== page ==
Coral Flowers: The Trending Color Your Garden Needs Now
People who work in interior design, graphic design, fashion or homewares, are always tracking color trends. They find clues in unexpected places, from top travel destinations and movie sets, to food, art, books, social media and even gardens!
One of the most respected authorities for color trends is the Pantone Color Institute. Pantone’s color matching system has long been the global standard for both the print and the textile industries. Each year, the company identifies a set of trending colors – ten for spring and ten for fall. From these they also select a “color of the year.”
This Year’s Color of the Year
For 2019, Pantone’s color of the year is “living coral.” It’s a warm, pink-orange that’s brighter than peach, but softer than carrot. Think salmon and you’ll be very close. Pantone describes it as “sociable and spirited…vibrant, yet mellow…an animated, life-affirming shade of orange, with golden undertones that energizes and enlivens with a softer edge.”
Most gardeners don’t pay much attention to color trends, but we can all can use a creative nudge now and then. This year’s color of the year is the most garden-friendly choice in a long time. It’s a lovely hue on its own and can inspire all sorts of satisfying combinations.
Dahlias That Play Into the Coral Theme
If you’re looking for flowers with coral-colored blossoms, dahlias offer lots of fabulous choices. In the world of wedding flowers, coral has been coming on strong for several years now. Brides are leaving pale pink behind in favor of flowers with warmer, bolder hues.
Some of the most popular dahlias for weddings are dinnerplates. The flowers have the same lushness as peonies, with a slightly more contemporary look. Floral designers are especially fond of dinnerplate dahlia varieties with frilly petals such as Belle of Barmera, Fairway Spur and Penhill Watermelon.
Decorative dahlias offer an even wider range of color combinations and flower styles, with varieties such as Great Silence, Karma Corona and Felida Solar Flare. For containers and borders, Gallery Pablo is a winner.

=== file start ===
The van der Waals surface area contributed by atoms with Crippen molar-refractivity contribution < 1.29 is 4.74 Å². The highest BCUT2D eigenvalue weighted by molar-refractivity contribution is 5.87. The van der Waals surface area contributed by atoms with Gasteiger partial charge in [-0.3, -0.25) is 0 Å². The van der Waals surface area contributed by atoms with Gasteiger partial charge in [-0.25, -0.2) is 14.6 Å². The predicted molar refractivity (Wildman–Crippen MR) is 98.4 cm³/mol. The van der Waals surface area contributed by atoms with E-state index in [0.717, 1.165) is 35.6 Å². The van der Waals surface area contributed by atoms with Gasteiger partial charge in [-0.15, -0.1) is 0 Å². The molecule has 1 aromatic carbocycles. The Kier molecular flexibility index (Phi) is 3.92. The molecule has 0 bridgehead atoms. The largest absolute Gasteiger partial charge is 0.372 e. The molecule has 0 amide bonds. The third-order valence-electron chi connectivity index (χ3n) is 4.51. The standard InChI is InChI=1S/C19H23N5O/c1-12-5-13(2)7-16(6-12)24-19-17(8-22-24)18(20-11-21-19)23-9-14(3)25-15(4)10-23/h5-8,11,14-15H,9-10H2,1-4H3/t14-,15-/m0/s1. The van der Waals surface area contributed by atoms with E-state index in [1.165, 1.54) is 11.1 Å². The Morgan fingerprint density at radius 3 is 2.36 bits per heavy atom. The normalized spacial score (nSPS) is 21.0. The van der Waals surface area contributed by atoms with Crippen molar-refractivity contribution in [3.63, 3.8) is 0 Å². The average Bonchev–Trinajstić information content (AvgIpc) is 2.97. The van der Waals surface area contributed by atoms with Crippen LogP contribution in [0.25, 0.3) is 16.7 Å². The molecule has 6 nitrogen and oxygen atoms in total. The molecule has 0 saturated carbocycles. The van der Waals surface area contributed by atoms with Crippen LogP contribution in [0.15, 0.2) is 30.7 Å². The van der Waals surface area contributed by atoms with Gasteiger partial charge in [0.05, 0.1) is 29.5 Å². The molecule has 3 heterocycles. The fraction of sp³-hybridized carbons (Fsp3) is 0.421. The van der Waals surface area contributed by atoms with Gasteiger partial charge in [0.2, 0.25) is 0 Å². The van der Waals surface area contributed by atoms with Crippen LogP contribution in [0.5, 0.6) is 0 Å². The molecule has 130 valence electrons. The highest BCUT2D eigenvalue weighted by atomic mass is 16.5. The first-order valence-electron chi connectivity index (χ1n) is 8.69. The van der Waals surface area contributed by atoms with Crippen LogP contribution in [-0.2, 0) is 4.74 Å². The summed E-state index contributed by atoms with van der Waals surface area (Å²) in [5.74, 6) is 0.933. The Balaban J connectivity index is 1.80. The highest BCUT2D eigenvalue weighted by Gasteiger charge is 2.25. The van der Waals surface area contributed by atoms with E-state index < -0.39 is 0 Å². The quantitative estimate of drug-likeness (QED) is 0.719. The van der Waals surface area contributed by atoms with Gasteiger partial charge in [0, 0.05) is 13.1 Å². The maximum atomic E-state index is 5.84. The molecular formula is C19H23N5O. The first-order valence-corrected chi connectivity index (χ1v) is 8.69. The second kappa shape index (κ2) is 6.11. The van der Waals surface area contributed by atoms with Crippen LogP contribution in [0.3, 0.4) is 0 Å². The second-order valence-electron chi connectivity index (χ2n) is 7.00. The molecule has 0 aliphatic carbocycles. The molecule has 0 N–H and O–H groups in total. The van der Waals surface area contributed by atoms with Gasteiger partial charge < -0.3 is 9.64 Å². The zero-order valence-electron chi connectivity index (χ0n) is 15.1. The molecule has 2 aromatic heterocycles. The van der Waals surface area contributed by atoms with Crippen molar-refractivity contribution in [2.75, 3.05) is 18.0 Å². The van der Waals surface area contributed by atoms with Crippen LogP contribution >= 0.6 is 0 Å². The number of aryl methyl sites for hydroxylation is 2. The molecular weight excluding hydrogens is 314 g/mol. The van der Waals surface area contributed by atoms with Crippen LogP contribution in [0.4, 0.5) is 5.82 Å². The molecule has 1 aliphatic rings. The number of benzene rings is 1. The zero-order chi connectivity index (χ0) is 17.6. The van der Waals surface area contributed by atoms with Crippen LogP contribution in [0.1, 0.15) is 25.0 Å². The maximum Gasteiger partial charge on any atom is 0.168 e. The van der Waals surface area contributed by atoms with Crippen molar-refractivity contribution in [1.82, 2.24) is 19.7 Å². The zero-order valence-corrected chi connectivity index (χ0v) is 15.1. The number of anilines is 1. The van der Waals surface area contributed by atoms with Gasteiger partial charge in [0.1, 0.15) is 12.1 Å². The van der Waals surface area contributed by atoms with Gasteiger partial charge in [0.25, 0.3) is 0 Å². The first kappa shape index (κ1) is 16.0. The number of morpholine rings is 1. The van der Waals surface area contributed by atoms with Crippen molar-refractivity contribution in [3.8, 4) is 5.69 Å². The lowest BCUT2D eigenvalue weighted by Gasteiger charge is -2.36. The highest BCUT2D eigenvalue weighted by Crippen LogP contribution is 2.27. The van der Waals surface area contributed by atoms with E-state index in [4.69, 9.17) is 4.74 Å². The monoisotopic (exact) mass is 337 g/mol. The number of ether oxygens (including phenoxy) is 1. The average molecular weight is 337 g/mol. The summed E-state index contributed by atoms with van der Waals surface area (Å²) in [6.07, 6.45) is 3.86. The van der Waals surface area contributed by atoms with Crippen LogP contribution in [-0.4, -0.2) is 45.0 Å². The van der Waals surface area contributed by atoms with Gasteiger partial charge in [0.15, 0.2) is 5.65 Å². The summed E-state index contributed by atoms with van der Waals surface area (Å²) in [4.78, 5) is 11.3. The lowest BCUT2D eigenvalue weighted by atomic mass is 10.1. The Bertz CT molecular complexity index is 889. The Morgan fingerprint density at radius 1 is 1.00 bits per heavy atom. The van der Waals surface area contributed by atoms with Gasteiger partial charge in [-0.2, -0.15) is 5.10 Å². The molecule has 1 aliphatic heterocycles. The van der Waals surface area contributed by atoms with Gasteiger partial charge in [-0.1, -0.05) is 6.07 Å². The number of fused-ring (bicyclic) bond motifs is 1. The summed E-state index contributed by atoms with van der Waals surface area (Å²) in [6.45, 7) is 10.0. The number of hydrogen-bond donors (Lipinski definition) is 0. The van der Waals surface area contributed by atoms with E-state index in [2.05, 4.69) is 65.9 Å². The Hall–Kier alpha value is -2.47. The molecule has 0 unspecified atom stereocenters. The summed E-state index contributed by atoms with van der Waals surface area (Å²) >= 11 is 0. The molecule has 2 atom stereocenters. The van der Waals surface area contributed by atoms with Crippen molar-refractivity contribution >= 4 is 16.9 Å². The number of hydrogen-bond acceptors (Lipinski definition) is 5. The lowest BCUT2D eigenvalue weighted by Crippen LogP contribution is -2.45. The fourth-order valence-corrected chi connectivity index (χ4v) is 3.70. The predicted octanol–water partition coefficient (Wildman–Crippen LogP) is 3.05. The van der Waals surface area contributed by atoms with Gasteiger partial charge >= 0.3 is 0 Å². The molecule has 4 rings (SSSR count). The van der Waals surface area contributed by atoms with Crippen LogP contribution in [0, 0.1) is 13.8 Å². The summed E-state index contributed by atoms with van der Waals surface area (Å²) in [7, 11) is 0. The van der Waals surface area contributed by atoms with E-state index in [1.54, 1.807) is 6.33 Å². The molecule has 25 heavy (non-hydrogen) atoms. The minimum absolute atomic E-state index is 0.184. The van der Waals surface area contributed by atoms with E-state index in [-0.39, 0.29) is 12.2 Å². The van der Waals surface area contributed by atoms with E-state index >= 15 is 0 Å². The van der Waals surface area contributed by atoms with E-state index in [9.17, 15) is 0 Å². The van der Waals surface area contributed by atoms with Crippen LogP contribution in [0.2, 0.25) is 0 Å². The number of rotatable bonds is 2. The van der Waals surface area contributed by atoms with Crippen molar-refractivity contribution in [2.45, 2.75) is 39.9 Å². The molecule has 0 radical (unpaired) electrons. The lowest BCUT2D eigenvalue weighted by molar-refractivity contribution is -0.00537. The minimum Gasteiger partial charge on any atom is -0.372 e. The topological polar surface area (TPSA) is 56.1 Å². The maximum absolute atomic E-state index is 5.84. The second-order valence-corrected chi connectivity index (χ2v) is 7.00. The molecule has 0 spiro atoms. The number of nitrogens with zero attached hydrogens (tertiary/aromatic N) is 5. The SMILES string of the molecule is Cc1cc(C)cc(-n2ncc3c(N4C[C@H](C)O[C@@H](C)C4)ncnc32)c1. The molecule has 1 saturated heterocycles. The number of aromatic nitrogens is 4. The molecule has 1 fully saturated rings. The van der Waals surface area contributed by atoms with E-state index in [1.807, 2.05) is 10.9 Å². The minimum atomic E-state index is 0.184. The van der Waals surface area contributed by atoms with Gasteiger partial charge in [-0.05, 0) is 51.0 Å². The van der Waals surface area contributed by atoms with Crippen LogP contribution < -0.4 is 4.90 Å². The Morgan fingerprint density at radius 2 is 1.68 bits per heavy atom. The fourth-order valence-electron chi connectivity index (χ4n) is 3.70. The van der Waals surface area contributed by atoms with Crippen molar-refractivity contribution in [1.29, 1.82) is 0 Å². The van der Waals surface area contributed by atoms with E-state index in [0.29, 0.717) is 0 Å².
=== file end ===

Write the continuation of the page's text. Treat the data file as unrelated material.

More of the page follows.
Last summer, gardener and floral designer Alicia Schwede developed two new dahlia collections for us to offer in 2019. Both the Flirty Fleurs Sorbetto Collection and the Flirty Fleurs Ravenna Collection have a coral theme. Gardeners may be more tuned into color trends than we thought!
Other Coral-Colored Flowers
There are many annuals, perennials and bulbs that bloom in this beautiful color. Here are some plants — and suggested varieties — that have coral flowers:
- Snapdragons: Madam Butterfly Bronze with White or Potomac Orange (Johnny’s)
- Zinnias: Oklahoma Salmon, Dreamland Coral and Benary’s Giant Salmon Rose (Johnny’s)
- Diascia: Coral Belle, Coral Canyon
- Impatiens: Infinity Salmon, Accent Salmon, Tumbler Salmon
- Coleus: Henna, Wizard Coral Sunrise, Copper Coral
- Sweet Peas: Valerie Harrod
- Dianthus: Coral Reef, Zing Salmon, Supra Salmon
- Roses: Coral Knock Out rose, Abraham Darby, Christopher Marlowe
- Peony: Coral Charm
- Poppy: Princess Victoria Louise, Helen Elizabeth,
- Calla: Natural Bouquet
- Tulips: Apricot Impression, Jimmy, Charming Beauty
- Daffodils: Pink Pride, Delnashaugh
- Hyacinth: Gypsy Queen
Color Partners for Coral Flowers
Not every color harmonizes with coral, so you’ll want to give some thought to creating good partnerships. This warm, tropical hue looks great with flowers that have a similar warmth, such as burgundy, red, pink, ivory, yellow, gold and orange. Or, for an even bolder combination, pair coral flowers with periwinkle or violet-blue.
Foliage gives you another opportunity to play up the beauty of coral-colored flowers. Teal blue is coral’s complementary color, so plants with blue-green foliage such as lavender, juniper and eucalyptus are always good companions. The same goes for grey-blues such as lamb’s ears and dusty miller. Olive green foliage also looks great with warm, orangey-pinks.
If coral is not a color that you normally gravitate to, this is the year to stretch your boundaries! If you’re already a fan of this lovely hue, this is the year to indulge yourself! To learn more about making the most of this trending color, check out these related articles: How to Use Pink in Your Flower Garden and How to Use Orange in Your Flower Garden.